Earlier this year, I read and reviewed Ride the Pink Horse , a brooding tale set in a dreary New Mexico town during its fiesta, written by American crime writer Dorothy B. Hughes (1904-1993). Due to his lack of funds (and no hotel room), the story’s protagonist resentfully finds himself befriended by the local Mexicans and Indians, while he longs to be one of the privileged white crowd who command a seemingly better life of swanky hotel rooms, fine dinners, and good-looking blondes. In The Expendable Man, Hughes explores racial divisions but from an entirely different aspect.
The novel begins with UCLA medical intern, Hugh Denismore, driving his mother’s white Cadillac to the family home and his niece’s wedding in Phoenix. He’s driving through Indio–a bleached out desert town, and immediately we know that there’s some unspecified problem. Hugh feels uncomfortable and threatened by some of the rowdy behaviour of the locals. After getting something to eat at a drive-in restaurant, he continues his journey in the hot afternoon sun, and then around sundown, he sees a hitchhiker, a young girl, standing in the shade of a tree. Hugh hesitates and then decides to stop and give her a ride….
The girl, who claims to be 18, says her name is Iris Croom. She has a story about how she ended up hitchhiking in the middle of the desert, and part of that story includes an aunt who lives in Phoenix. Hugh doesn’t believe the girl, but he senses her very real vulnerability underneath her prickly, sly, and opportunistic behaviour. Suspecting that Iris is a minor, perhaps 15 or 16 at most, and knowing that he can’t take Iris over the state line, he drops her off at the bus station at Blythe and buys her a bus ticket to Phoenix. Hugh travels on thinking that this will be the last he sees of the girl. He’s wrong.
The Expendable Man begins with a sense of underlying tension and with the feeling that the characters exist in an indifferent environment in which a human being could easily disappear without a trace:
Across the tracks there was a different world. The long and lonely country was the color of sand. The horizon hills were haze-black; the clumps of mesquite stood in dark pools of their own shadowing. But the pools and the rim of dark horizon were discerned only by conscious seeing, else the world was all sand, brown and tan and copper and pale beige. Even the sky at this moment was sand, reflection of the fading bronze of the sun.
This bleak indifference reflected in the geography of the desert continues throughout the novel through the behaviour of a number of people who, as fate would have it, can affect Hugh’s future.
Hughes crafts her novel cleverly. There’s an unexplained and seemingly out-of-place nervous edge to Hugh’s behaviour. He feels uneasy when the rowdy Indio teenagers harass him, and he worries that someone will see that he gave Iris a ride. Why is he worried? Why is he troubled by a few rude locals?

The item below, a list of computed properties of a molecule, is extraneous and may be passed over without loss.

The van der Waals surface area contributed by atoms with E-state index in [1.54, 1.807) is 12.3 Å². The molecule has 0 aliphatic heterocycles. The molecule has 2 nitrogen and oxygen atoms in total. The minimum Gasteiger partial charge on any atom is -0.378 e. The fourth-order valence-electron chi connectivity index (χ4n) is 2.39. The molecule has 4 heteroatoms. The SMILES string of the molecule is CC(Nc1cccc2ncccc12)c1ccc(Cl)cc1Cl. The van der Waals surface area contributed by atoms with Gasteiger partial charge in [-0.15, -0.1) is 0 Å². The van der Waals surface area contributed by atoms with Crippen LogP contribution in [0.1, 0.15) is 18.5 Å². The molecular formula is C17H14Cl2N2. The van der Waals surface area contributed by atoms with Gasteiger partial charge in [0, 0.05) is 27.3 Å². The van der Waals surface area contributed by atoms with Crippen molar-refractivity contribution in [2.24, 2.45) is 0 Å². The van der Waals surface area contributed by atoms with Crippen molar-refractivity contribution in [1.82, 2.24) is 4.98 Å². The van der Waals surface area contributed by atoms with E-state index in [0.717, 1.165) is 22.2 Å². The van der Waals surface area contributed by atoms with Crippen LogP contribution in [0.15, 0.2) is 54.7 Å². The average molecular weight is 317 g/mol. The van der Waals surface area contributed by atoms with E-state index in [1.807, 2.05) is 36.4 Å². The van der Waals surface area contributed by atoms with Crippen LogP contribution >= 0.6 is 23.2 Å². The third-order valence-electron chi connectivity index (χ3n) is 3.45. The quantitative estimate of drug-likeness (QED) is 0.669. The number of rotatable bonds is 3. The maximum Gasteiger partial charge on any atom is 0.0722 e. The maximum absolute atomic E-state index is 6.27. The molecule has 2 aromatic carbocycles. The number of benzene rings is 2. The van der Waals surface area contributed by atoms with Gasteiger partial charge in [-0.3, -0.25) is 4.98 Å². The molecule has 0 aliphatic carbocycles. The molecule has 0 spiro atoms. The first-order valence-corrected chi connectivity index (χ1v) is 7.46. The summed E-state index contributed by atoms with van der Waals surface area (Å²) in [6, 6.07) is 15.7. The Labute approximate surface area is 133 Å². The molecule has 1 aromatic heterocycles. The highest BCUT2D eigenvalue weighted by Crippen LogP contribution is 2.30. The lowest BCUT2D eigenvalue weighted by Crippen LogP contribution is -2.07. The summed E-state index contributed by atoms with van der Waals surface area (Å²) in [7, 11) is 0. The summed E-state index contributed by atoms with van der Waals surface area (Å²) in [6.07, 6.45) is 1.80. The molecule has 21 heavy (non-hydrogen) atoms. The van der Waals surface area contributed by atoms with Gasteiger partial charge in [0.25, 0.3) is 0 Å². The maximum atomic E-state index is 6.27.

Far ahead on the road, he saw the shape of an oncoming car as it lifted itself over a culvert. He switched on his lights. The sky was still pale, the pale lavender of twilight, but the sand world had darkened. It was difficult enough to drive at this hour, the lights would identify the presence of his car to the one approaching. When the other car passed his, headed toward Indio, he saw it was yet another jalopy filled with kids. it was hopped up; it zoomed by, with only scraps of voices shrilling above the sound of the motor.
In his rear-view mirror, he watched until it disappeared in the distance. Just for a moment, he had known fear. It might be the same group that hectored him in town. The trap might be sprung by his picking up the girl; they might swing about and come after him. Only when the car had disappeared from sight, did he relax and immediately feel the fool. It was surprising what old experiences remembered could do to a presumably educated, civilized man.
What are the “old experiences” that cause him to remember a sense of fear?
To dismiss one of the central issues of the story as a writerly conceit would be both erroneous and an underestimation of this very clever, extremely well-paced and well-crafted mystery novel. While Hughes constructs what appears to be an easy-to-guess and predictable situation, in her hands, her final novel shows a writer at the peak of her creative talent. In Ride the Pink Horse, Sailor feels the impact of being a nobody in a dreary backwater town, and in contrast Hugh, in The Expendable Man, well on his way to affluence and a prestige career discovers that his world of privilege is a fragile facade which is rapidly ripped away when he becomes the prime suspect of a murder investigation. And it’s a credit to the skills of the writer that the novel’s tension does not exist in Hugh’s identity, but in the mystery that unfolds. Ride The Pink Horse and The Expendable Man cover some similar territory: power, race & privilege. Both novels also explore societal divides but whereas Ride the Pink Horse suffered from a lack of tension, the tension in The Expendable Man never lets up. Dorothy B. Hughes is probably best remembered for her novel In a Lonely Place which was made into the iconic noir film starring Humphrey Bogart and one of my eternal favourites, Gloria Grahame. In spite of a number of crime novels to her credit, Hughes is in danger of slipping into ill-deserved obscurity, so fans of American crime fiction should applaud this New York Review Books Classic edition which should, thanks to their reputation, go a long way to ensuring Hughes is not forgotten.
Review copy from the publisher